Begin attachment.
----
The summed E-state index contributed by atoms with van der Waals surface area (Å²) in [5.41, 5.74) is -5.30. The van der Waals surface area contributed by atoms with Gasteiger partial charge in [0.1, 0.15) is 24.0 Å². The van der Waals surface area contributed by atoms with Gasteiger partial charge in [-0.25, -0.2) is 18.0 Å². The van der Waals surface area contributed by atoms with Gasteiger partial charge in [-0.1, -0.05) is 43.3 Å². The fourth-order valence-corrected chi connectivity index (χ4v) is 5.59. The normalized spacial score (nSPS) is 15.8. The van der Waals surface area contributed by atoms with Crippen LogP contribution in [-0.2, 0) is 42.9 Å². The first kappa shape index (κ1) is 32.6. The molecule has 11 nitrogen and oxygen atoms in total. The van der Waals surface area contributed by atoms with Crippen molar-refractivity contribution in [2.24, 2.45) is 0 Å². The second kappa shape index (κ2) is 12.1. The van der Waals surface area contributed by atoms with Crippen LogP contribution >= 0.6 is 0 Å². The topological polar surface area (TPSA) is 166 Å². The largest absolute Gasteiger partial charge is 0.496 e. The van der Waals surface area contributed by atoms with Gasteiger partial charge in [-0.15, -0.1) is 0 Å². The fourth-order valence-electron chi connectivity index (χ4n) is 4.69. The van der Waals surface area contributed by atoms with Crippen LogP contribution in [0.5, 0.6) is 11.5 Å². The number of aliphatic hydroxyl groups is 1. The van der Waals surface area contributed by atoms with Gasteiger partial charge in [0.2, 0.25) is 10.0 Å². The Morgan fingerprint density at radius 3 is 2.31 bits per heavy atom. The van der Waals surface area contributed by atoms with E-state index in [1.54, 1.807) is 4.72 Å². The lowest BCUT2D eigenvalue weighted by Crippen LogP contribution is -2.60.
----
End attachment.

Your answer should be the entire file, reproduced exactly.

The summed E-state index contributed by atoms with van der Waals surface area (Å²) in [5.41, 5.74) is -5.30. The van der Waals surface area contributed by atoms with Gasteiger partial charge in [0.1, 0.15) is 24.0 Å². The van der Waals surface area contributed by atoms with Gasteiger partial charge in [-0.25, -0.2) is 18.0 Å². The van der Waals surface area contributed by atoms with Gasteiger partial charge in [-0.1, -0.05) is 43.3 Å². The fourth-order valence-corrected chi connectivity index (χ4v) is 5.59. The normalized spacial score (nSPS) is 15.8. The van der Waals surface area contributed by atoms with Crippen LogP contribution in [-0.2, 0) is 42.9 Å². The first kappa shape index (κ1) is 32.6. The molecule has 11 nitrogen and oxygen atoms in total. The van der Waals surface area contributed by atoms with Crippen molar-refractivity contribution in [2.24, 2.45) is 0 Å². The second kappa shape index (κ2) is 12.1. The van der Waals surface area contributed by atoms with Crippen LogP contribution >= 0.6 is 0 Å². The topological polar surface area (TPSA) is 166 Å². The largest absolute Gasteiger partial charge is 0.496 e. The van der Waals surface area contributed by atoms with Gasteiger partial charge in [-0.15, -0.1) is 0 Å². The fourth-order valence-electron chi connectivity index (χ4n) is 4.69. The van der Waals surface area contributed by atoms with Crippen LogP contribution in [0.5, 0.6) is 11.5 Å². The number of aliphatic hydroxyl groups is 1. The van der Waals surface area contributed by atoms with Gasteiger partial charge in [0.2, 0.25) is 10.0 Å². The Morgan fingerprint density at radius 3 is 2.31 bits per heavy atom. The van der Waals surface area contributed by atoms with E-state index in [1.54, 1.807) is 4.72 Å². The lowest BCUT2D eigenvalue weighted by Crippen LogP contribution is -2.60.